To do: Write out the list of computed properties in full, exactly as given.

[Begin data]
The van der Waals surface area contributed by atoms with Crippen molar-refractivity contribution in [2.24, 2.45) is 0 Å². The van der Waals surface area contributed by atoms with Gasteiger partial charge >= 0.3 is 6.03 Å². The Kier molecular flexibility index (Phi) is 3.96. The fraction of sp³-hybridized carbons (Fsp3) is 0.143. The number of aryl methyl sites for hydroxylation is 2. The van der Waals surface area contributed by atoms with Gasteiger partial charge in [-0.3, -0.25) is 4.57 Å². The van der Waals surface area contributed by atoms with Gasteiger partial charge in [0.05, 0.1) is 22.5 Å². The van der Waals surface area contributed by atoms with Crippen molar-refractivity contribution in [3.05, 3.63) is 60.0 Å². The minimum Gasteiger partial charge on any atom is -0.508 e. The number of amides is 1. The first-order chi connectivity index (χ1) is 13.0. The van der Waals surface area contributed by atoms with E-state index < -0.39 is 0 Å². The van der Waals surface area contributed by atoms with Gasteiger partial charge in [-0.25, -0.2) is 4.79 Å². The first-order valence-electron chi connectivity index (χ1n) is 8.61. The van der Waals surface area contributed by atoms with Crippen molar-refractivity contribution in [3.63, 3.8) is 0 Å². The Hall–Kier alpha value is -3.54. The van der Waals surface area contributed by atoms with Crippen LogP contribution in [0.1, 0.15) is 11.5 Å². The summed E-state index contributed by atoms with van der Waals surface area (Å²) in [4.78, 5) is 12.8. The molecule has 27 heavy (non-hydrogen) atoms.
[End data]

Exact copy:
The van der Waals surface area contributed by atoms with Crippen molar-refractivity contribution in [2.24, 2.45) is 0 Å². The van der Waals surface area contributed by atoms with Gasteiger partial charge >= 0.3 is 6.03 Å². The Kier molecular flexibility index (Phi) is 3.96. The fraction of sp³-hybridized carbons (Fsp3) is 0.143. The number of aryl methyl sites for hydroxylation is 2. The van der Waals surface area contributed by atoms with Gasteiger partial charge in [-0.3, -0.25) is 4.57 Å². The van der Waals surface area contributed by atoms with Gasteiger partial charge in [0.05, 0.1) is 22.5 Å². The van der Waals surface area contributed by atoms with Crippen molar-refractivity contribution in [3.05, 3.63) is 60.0 Å². The minimum Gasteiger partial charge on any atom is -0.508 e. The number of amides is 1. The first-order chi connectivity index (χ1) is 13.0. The van der Waals surface area contributed by atoms with E-state index < -0.39 is 0 Å². The van der Waals surface area contributed by atoms with Gasteiger partial charge in [-0.25, -0.2) is 4.79 Å². The first-order valence-electron chi connectivity index (χ1n) is 8.61. The van der Waals surface area contributed by atoms with Crippen molar-refractivity contribution in [3.63, 3.8) is 0 Å². The Hall–Kier alpha value is -3.54. The van der Waals surface area contributed by atoms with Crippen LogP contribution in [0.1, 0.15) is 11.5 Å². The summed E-state index contributed by atoms with van der Waals surface area (Å²) in [4.78, 5) is 12.8. The molecule has 27 heavy (non-hydrogen) atoms.